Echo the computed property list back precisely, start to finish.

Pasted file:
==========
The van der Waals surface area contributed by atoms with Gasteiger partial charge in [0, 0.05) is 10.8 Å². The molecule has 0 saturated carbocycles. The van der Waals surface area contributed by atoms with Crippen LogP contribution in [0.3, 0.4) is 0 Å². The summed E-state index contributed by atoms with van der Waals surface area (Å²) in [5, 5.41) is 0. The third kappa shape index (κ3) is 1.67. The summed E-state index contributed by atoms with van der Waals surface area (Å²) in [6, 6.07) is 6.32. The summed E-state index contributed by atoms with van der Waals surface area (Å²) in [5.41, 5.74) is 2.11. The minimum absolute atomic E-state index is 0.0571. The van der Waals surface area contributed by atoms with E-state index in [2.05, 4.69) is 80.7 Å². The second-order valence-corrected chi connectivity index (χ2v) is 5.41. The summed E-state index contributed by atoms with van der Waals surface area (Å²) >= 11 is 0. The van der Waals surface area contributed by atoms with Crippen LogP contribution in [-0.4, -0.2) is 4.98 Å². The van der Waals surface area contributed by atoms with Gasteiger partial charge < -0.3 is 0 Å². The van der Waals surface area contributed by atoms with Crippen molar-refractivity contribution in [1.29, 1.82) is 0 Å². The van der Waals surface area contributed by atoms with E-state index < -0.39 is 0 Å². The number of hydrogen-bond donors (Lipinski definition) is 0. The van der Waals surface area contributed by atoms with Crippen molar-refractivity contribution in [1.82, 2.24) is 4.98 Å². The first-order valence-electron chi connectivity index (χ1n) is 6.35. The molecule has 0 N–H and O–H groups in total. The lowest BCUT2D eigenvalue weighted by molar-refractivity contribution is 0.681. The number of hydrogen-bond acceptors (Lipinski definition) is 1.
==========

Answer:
The van der Waals surface area contributed by atoms with Gasteiger partial charge in [0, 0.05) is 10.8 Å². The molecule has 0 saturated carbocycles. The van der Waals surface area contributed by atoms with Crippen LogP contribution in [0.3, 0.4) is 0 Å². The summed E-state index contributed by atoms with van der Waals surface area (Å²) in [5, 5.41) is 0. The third kappa shape index (κ3) is 1.67. The summed E-state index contributed by atoms with van der Waals surface area (Å²) in [6, 6.07) is 6.32. The summed E-state index contributed by atoms with van der Waals surface area (Å²) in [5.41, 5.74) is 2.11. The minimum absolute atomic E-state index is 0.0571. The van der Waals surface area contributed by atoms with E-state index in [2.05, 4.69) is 80.7 Å². The second-order valence-corrected chi connectivity index (χ2v) is 5.41. The summed E-state index contributed by atoms with van der Waals surface area (Å²) >= 11 is 0. The van der Waals surface area contributed by atoms with Crippen LogP contribution in [-0.4, -0.2) is 4.98 Å². The van der Waals surface area contributed by atoms with Gasteiger partial charge < -0.3 is 0 Å². The van der Waals surface area contributed by atoms with Crippen molar-refractivity contribution in [1.29, 1.82) is 0 Å². The van der Waals surface area contributed by atoms with E-state index < -0.39 is 0 Å². The number of hydrogen-bond donors (Lipinski definition) is 0. The van der Waals surface area contributed by atoms with Crippen molar-refractivity contribution in [1.82, 2.24) is 4.98 Å². The first-order valence-electron chi connectivity index (χ1n) is 6.35. The molecule has 0 N–H and O–H groups in total. The lowest BCUT2D eigenvalue weighted by molar-refractivity contribution is 0.681. The number of hydrogen-bond acceptors (Lipinski definition) is 1.